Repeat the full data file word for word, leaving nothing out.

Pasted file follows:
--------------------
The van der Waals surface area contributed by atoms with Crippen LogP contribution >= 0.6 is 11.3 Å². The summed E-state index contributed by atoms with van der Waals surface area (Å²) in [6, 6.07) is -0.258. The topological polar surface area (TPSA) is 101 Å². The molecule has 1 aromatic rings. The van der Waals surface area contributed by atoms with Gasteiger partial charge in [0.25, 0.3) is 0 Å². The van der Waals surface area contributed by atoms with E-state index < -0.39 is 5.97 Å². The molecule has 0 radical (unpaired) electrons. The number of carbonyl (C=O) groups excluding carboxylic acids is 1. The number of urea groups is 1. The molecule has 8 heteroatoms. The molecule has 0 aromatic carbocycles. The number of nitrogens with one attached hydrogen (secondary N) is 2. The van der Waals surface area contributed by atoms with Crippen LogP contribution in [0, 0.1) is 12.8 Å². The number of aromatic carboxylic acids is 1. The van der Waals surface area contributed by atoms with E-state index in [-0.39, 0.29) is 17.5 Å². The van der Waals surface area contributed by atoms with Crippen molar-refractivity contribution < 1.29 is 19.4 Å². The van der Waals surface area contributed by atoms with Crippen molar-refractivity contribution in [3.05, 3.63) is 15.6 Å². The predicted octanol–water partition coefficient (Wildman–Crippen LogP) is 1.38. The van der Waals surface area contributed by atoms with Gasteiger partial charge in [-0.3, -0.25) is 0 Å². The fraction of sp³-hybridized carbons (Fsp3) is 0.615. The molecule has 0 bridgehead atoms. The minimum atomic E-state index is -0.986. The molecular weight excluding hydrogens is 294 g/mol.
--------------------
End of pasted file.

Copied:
The van der Waals surface area contributed by atoms with Crippen LogP contribution >= 0.6 is 11.3 Å². The summed E-state index contributed by atoms with van der Waals surface area (Å²) in [6, 6.07) is -0.258. The topological polar surface area (TPSA) is 101 Å². The molecule has 1 aromatic rings. The van der Waals surface area contributed by atoms with Gasteiger partial charge in [0.25, 0.3) is 0 Å². The van der Waals surface area contributed by atoms with E-state index < -0.39 is 5.97 Å². The molecule has 0 radical (unpaired) electrons. The number of carbonyl (C=O) groups excluding carboxylic acids is 1. The number of urea groups is 1. The molecule has 8 heteroatoms. The molecule has 0 aromatic carbocycles. The number of nitrogens with one attached hydrogen (secondary N) is 2. The van der Waals surface area contributed by atoms with Crippen LogP contribution in [0, 0.1) is 12.8 Å². The number of aromatic carboxylic acids is 1. The van der Waals surface area contributed by atoms with E-state index in [-0.39, 0.29) is 17.5 Å². The van der Waals surface area contributed by atoms with Crippen molar-refractivity contribution < 1.29 is 19.4 Å². The van der Waals surface area contributed by atoms with Crippen molar-refractivity contribution in [3.05, 3.63) is 15.6 Å². The predicted octanol–water partition coefficient (Wildman–Crippen LogP) is 1.38. The van der Waals surface area contributed by atoms with Gasteiger partial charge in [-0.3, -0.25) is 0 Å². The fraction of sp³-hybridized carbons (Fsp3) is 0.615. The molecule has 0 bridgehead atoms. The minimum atomic E-state index is -0.986. The molecular weight excluding hydrogens is 294 g/mol.